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Leafield Residential Care Home Good


Inspection carried out on 7 December 2018

During a routine inspection

What life is like for people using this service:

People continued to benefit from kind and committed staff. People complimented the support received and told us they formed meaningful, caring relationships with the staff. Staff knew what was important to people and ensured people had care that met their needs and choices. People’s dignity, confidentiality and privacy were respected and their independence was promoted.

People received support that met their needs and was in line with care plans and good practice. People’s rights to make own decisions were respected. People were encouraged to maintain good diet and access health services when required.

The registered manager ensured people received safe care and treatment. People complimented the continuity of care provided by skilled and competent staff. People received their medicines safely and as prescribed. Risks to people’s well-being were assessed, recorded and updated when people’s circumstances changed. The staff ensured any lessons learnt were reflected to improve the service delivery.

The service was well run by the registered manager who was supported by a team of committed staff. The provider’s quality assurance processes were effective and there was a focus on continuous improvement. Where an area for improvement had been identified there was a prompt action taken to address it.

People, staff and relatives were involved and felt listened to. The team at Leafield worked well in partnership with other agencies, social and health professionals and external organisations.

Rating at last inspection: Good (report published 13 August 2016).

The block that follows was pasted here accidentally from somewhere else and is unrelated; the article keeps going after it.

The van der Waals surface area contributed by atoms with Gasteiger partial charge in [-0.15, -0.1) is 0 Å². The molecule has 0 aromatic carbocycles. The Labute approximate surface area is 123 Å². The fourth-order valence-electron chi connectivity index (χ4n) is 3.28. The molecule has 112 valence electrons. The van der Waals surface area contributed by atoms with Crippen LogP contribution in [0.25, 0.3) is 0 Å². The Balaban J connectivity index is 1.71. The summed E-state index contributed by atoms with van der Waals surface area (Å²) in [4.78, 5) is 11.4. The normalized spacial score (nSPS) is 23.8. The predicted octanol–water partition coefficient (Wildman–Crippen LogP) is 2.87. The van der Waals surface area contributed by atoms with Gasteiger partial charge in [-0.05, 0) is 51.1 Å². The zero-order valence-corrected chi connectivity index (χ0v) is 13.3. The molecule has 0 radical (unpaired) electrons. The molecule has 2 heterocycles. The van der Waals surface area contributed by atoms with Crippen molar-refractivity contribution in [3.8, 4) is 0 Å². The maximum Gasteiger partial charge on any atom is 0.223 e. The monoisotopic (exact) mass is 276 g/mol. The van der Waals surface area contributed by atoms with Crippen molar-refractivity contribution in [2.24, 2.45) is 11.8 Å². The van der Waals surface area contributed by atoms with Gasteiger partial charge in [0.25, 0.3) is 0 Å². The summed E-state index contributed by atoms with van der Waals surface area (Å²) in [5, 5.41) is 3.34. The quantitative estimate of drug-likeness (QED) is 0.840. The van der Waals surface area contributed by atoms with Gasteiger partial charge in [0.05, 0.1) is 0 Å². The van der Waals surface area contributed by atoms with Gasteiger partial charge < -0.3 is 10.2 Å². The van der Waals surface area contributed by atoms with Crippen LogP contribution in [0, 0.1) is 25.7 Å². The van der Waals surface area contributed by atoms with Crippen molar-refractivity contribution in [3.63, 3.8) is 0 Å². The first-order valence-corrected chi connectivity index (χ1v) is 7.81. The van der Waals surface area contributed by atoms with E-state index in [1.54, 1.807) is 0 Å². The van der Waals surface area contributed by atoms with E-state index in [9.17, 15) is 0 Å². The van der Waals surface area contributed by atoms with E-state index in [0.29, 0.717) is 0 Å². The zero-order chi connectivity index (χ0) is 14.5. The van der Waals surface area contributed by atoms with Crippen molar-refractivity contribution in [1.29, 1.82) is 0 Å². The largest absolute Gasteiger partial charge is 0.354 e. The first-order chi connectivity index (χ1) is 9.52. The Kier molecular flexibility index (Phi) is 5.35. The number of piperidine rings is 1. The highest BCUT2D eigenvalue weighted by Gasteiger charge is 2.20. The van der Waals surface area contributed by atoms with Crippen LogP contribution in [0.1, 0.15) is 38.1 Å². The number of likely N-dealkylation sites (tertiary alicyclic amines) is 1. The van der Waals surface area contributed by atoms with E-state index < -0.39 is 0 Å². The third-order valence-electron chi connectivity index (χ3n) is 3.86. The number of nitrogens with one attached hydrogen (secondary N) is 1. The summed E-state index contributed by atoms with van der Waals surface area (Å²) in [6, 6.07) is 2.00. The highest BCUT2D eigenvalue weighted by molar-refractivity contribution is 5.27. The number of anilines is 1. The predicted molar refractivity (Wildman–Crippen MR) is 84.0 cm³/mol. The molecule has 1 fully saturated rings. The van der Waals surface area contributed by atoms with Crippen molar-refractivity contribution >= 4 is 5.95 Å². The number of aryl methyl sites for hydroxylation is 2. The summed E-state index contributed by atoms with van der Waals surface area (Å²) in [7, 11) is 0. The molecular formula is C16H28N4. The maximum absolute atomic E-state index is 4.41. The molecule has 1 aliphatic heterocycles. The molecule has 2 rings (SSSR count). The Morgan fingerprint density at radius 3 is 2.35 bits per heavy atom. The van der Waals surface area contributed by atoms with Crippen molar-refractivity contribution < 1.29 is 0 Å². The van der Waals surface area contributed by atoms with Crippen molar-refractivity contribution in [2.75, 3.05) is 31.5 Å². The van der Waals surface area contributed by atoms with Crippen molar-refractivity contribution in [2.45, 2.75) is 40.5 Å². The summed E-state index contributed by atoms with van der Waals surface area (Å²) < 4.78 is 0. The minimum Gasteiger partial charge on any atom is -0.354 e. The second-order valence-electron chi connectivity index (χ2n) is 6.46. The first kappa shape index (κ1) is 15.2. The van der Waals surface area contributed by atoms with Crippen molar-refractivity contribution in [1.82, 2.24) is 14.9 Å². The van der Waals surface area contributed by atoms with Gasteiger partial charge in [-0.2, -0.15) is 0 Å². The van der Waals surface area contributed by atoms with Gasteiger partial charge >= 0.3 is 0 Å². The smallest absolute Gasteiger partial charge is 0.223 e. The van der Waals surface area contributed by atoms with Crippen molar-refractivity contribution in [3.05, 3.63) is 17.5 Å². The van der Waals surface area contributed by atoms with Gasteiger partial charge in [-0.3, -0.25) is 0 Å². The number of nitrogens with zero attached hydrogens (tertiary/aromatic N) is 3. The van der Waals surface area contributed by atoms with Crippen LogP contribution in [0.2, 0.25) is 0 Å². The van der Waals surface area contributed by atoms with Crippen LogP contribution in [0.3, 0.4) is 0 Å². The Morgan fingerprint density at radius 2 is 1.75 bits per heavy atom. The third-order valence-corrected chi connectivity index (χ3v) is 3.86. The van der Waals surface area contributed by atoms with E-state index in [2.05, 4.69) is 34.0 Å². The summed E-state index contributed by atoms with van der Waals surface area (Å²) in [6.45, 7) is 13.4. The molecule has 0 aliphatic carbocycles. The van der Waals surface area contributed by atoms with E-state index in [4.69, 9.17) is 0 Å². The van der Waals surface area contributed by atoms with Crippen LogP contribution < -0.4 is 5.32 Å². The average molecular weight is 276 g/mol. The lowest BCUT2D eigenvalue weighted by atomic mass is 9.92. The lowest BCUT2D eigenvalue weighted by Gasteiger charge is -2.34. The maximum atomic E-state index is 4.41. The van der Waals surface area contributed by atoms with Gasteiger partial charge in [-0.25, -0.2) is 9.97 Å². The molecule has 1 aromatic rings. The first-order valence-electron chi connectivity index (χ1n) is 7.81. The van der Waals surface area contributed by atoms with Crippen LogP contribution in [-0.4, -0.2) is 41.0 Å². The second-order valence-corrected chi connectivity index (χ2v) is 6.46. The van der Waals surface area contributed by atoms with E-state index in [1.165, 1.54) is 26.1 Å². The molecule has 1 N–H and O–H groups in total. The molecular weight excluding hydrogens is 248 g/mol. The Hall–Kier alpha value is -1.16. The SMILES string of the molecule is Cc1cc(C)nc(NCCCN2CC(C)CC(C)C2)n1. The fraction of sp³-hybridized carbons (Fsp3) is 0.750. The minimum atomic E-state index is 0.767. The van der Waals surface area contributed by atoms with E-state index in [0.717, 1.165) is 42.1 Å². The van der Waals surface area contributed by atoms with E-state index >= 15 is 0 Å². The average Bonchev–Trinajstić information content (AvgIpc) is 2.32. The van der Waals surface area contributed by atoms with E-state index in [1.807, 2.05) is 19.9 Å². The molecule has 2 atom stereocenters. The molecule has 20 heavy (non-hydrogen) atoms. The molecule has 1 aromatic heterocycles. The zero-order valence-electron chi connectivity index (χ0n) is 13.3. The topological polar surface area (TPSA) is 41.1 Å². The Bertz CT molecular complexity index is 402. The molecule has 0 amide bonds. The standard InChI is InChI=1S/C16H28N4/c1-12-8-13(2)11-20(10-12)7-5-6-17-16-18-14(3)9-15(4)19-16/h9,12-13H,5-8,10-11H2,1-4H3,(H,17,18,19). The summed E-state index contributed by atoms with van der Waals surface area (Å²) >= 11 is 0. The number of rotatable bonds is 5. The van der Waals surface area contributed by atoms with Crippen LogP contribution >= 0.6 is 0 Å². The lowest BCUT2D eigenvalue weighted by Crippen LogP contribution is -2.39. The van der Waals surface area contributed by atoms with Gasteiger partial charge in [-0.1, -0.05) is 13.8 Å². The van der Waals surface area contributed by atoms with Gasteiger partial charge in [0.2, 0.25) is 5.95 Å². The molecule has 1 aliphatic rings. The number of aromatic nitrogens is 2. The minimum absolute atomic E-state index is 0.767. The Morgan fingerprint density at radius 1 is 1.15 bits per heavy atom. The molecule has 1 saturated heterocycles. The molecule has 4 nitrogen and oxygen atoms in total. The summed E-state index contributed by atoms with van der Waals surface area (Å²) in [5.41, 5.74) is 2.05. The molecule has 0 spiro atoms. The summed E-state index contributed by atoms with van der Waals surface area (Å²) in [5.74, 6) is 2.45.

About the service:

Leafield is a care home. People in care homes receive accommodation and nursing or personal care as a single package under one contractual agreement. CQC regulates both the premises and the care provided, and both were looked at during this inspection. The service can provide accommodation and care to 24 people. At the time of the inspection 23 people lived there.

Why we inspected:

This was a planned, routine inspection.

Follow up:

We will monitor all information received about the service to understand any risks that may arise and to ensure the next planned inspection is scheduled accordingly.

More information is in Detailed Findings below.

Inspection carried out on 29 July 2016

During a routine inspection

This inspection took place on 29 July 2016. It was an unannounced inspection.

Leafield Residential Care Home is registered to provide accommodation for up to 24 older people who require personal care. At the time of the inspection there were 21 people living at the service.

At the previous inspection on 1 June 2015 we found the home was not always ensuring that person centred care was matched to people’s preferences. We also found that people were not stimulated through a range of meaningful activities. This was a breach of Regulation 9 of the Health and Social Care Act 2008 (Regulated Activities) regulations 2014.

At this inspection we found that the home had made significant improvements to address the areas of concern and bring the service up to the required standards.

The service had a registered manager. A registered manager is a person who has registered with the Care Quality Commission to manage the service. Like registered providers, they are ‘registered persons’. Registered persons have legal responsibility for meeting the requirements in the Health and Social Care Act 2008 and associated Regulations about how the service is run.

The service had a part time activities coordinator and people were offered a range of activities. People received person centred care. People were cared for by a service that understood the importance of getting to know the people they supported. There was a clear focus on the importance of knowing people’s histories.

People told us they were safe. People were supported by staff who could explain what constitutes abuse and what to do in the event of suspecting abuse. Staff had completed safeguarding training and understood their responsibilities.

People received their medicines as prescribed. Staff administering medicines checked each person’s identity and explained what was happening before giving people their medicine.

There were sufficient staff to meet people’s needs. Staff were not rushed in their duties and had time to chat with people. Throughout the inspection there was a calm atmosphere and staff responded promptly to people who needed support. The service had robust recruitment procedures and conducted background checks to ensure staff were suitable for their role.